This post is cross-posted at JWA
I was a little surprised to see how much frank talk about sex was featured in The Sisterhood this week. As a teenager, I am used to people around me talking about sex a lot–in real life, in movies, in songs, in basically every medium except in Jewish blogs. But that is no longer!
It was interesting for me to read about how many women have been affected by the lack of frank discussion of sex and sexuality in Judaism, and how many women go through their lives without really talking about sex or their sexual needs. On one hand, I find that foreign, because people around me talk about sex all the time. On the other hand, when I thought about it, so much of the portrayal of sex in the media is skewed–there is a lot of woman-bashing, perpetuation of sexual stereotypes, and very little emphasis on what women actually want. Sounds kind of similar to the complaints Jewish women have about their own lack of sexual literacy.
So I thought that I’d share this music video by Rihanna, an internationally known pop artist, as an example of some of the contradictions in the portrayal of sex in the media today and what they mean for the way women see their sexuality.
On one hand, the video is clearly very sexual, to the point that it is somewhat uncomfortable to watch. Rihanna wears very little clothing, and the entire video could be seen as demeaning to Rihanna in the way that she uses her body to get people to watch her video and listen to her music. However, if you listen to the lyrics, the discussion gets somewhat more complicated when she says things like “Boy, I want, want, want whatchu want, want, want,” “Relax, let me do it how I wanna” and “Babe, if I don’t feel it I ain’t faking, no, no.” She declares that she has sexual needs just like any man and makes it clear that she expects to be satisfied. The picture she paints is nowhere near perfect, clearly–Rude Boy doesn’t teach any kind of actual safe sex education. However, it still paints the picture of a strong woman who will not settle for a man who will not please her.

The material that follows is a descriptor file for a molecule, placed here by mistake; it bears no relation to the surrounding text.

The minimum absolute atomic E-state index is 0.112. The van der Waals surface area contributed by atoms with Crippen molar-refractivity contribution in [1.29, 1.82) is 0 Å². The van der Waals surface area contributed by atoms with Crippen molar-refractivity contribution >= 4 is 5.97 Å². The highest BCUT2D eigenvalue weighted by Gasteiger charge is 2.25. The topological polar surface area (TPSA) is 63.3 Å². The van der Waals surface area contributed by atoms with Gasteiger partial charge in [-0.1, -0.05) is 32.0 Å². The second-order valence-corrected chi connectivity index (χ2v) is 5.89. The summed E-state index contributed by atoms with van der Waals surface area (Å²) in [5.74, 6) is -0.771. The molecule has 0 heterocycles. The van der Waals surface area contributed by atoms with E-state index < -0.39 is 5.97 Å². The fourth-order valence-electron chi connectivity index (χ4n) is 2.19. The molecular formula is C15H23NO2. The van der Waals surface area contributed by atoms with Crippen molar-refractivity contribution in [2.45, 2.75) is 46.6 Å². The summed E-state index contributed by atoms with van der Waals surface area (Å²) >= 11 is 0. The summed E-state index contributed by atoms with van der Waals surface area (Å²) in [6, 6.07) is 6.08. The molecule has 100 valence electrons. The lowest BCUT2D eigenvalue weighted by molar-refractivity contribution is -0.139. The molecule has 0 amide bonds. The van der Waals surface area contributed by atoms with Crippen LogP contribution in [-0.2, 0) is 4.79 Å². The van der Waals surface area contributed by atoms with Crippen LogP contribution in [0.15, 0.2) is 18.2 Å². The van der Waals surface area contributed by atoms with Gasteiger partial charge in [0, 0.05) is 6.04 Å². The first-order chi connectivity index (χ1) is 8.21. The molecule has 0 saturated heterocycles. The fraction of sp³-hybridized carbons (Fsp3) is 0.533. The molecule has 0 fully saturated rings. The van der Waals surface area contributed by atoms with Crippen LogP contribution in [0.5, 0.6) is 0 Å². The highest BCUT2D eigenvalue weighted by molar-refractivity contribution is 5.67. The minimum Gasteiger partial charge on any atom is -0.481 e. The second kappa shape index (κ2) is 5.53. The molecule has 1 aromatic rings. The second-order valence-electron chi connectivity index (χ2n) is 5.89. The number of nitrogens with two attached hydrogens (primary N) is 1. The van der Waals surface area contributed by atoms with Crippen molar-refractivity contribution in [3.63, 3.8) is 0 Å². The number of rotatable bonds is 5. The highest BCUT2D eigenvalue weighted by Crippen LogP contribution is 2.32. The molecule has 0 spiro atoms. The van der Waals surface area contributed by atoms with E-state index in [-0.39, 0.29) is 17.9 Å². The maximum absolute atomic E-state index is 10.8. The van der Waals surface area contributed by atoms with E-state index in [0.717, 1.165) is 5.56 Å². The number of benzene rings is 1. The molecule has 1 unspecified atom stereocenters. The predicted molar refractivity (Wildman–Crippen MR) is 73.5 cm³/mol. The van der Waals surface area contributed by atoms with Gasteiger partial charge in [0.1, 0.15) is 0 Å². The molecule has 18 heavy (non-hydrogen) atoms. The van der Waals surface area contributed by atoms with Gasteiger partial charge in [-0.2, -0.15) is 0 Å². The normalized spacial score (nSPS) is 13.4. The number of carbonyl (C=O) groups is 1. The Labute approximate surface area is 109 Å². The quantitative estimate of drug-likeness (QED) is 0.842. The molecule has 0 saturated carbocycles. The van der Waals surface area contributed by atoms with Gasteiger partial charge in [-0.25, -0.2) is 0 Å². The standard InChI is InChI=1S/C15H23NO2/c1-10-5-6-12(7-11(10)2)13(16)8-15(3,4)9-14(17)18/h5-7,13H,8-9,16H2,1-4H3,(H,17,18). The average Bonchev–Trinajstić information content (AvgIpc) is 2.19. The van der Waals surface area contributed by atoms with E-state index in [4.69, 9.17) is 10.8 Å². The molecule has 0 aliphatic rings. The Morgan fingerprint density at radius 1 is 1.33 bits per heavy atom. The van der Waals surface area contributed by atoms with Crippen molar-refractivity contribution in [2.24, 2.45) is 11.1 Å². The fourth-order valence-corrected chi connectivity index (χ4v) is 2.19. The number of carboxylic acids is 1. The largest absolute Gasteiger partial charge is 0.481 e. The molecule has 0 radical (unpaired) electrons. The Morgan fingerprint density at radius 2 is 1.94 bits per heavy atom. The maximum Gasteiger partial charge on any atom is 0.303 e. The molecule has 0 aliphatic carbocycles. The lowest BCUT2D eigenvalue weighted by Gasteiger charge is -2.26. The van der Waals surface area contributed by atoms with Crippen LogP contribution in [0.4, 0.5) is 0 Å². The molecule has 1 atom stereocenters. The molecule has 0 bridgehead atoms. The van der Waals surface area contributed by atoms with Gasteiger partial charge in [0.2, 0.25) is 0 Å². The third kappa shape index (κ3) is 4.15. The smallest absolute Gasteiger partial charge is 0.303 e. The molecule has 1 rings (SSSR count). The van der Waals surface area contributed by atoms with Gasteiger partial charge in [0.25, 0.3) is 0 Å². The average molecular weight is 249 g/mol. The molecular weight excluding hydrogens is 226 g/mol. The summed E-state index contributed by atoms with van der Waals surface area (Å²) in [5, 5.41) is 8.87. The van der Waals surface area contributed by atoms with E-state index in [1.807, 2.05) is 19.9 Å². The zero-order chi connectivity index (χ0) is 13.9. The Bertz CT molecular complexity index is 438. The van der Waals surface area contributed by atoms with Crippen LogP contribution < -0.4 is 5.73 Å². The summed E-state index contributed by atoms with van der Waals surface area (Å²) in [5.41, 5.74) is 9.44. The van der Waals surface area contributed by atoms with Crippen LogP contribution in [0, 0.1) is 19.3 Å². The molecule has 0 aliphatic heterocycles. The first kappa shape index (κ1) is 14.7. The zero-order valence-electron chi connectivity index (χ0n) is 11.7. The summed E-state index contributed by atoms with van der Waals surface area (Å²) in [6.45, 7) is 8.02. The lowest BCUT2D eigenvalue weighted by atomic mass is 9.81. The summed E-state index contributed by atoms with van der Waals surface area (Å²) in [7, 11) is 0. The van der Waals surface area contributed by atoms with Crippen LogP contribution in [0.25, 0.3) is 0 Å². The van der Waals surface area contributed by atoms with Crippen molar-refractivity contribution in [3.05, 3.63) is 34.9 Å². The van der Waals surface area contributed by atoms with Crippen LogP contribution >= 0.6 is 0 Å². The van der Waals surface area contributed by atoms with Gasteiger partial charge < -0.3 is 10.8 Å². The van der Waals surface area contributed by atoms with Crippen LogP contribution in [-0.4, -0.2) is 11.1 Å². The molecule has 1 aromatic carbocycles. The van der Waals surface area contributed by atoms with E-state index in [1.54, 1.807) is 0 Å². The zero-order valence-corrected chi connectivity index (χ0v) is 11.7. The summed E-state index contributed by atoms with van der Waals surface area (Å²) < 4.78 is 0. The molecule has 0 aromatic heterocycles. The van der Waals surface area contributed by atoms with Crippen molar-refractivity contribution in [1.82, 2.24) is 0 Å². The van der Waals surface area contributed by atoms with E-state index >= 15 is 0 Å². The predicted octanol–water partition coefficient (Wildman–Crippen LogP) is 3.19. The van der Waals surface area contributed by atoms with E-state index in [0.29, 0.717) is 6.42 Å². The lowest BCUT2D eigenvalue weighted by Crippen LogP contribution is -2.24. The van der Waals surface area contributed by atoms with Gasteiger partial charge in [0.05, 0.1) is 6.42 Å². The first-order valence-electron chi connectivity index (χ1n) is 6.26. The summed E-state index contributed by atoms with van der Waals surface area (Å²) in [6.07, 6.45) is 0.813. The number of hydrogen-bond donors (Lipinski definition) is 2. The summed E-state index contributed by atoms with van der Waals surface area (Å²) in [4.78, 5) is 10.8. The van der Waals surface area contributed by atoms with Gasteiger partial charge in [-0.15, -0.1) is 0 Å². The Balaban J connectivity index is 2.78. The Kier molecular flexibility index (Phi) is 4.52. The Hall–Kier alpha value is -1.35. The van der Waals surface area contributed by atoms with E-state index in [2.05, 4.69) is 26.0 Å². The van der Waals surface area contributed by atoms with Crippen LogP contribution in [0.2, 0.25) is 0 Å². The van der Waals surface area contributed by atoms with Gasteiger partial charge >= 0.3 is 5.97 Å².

Personally, I think that it is important that songs like this exist. Its not my favorite song, to say the least, but I find it somewhat empowering to know that a woman can write a song about her sexual demands just like so many men write songs about what they want from women. And while it is easy to write Rude Boy off as an overly sexual pop video (which I believe it is, to an extent), it also serves as a counterpoint to too many overly sexual pop videos that portray women as having no sexual needs. Girls today, used to hearing songs like Right Round and Gimme Head (this is not a joke), have gotten used to only thinking about sex in terms of men’s needs. Is Rude Boy perfect? No. But is it a step in the right direction? I believe that it is.
Read the rest here